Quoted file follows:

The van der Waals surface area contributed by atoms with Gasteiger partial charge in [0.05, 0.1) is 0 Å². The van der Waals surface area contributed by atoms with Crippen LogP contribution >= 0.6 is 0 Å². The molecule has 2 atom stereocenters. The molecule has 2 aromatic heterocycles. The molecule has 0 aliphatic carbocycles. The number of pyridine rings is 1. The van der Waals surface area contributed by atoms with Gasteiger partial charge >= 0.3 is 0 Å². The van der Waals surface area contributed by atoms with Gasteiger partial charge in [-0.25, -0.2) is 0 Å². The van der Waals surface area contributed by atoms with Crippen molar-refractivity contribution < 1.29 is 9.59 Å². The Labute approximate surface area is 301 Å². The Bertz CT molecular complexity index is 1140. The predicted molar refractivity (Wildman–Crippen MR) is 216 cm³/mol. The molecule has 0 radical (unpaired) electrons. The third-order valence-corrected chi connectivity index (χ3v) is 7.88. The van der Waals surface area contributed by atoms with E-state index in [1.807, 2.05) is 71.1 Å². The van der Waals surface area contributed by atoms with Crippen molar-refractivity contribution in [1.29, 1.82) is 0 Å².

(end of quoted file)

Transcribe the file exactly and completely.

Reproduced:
The van der Waals surface area contributed by atoms with Gasteiger partial charge in [0.05, 0.1) is 0 Å². The van der Waals surface area contributed by atoms with Crippen LogP contribution >= 0.6 is 0 Å². The molecule has 2 atom stereocenters. The molecule has 2 aromatic heterocycles. The molecule has 0 aliphatic carbocycles. The number of pyridine rings is 1. The van der Waals surface area contributed by atoms with Gasteiger partial charge >= 0.3 is 0 Å². The van der Waals surface area contributed by atoms with Gasteiger partial charge in [-0.25, -0.2) is 0 Å². The van der Waals surface area contributed by atoms with Crippen molar-refractivity contribution < 1.29 is 9.59 Å². The Labute approximate surface area is 301 Å². The Bertz CT molecular complexity index is 1140. The predicted molar refractivity (Wildman–Crippen MR) is 216 cm³/mol. The molecule has 0 radical (unpaired) electrons. The third-order valence-corrected chi connectivity index (χ3v) is 7.88. The van der Waals surface area contributed by atoms with E-state index in [1.807, 2.05) is 71.1 Å². The van der Waals surface area contributed by atoms with Crippen molar-refractivity contribution in [1.29, 1.82) is 0 Å².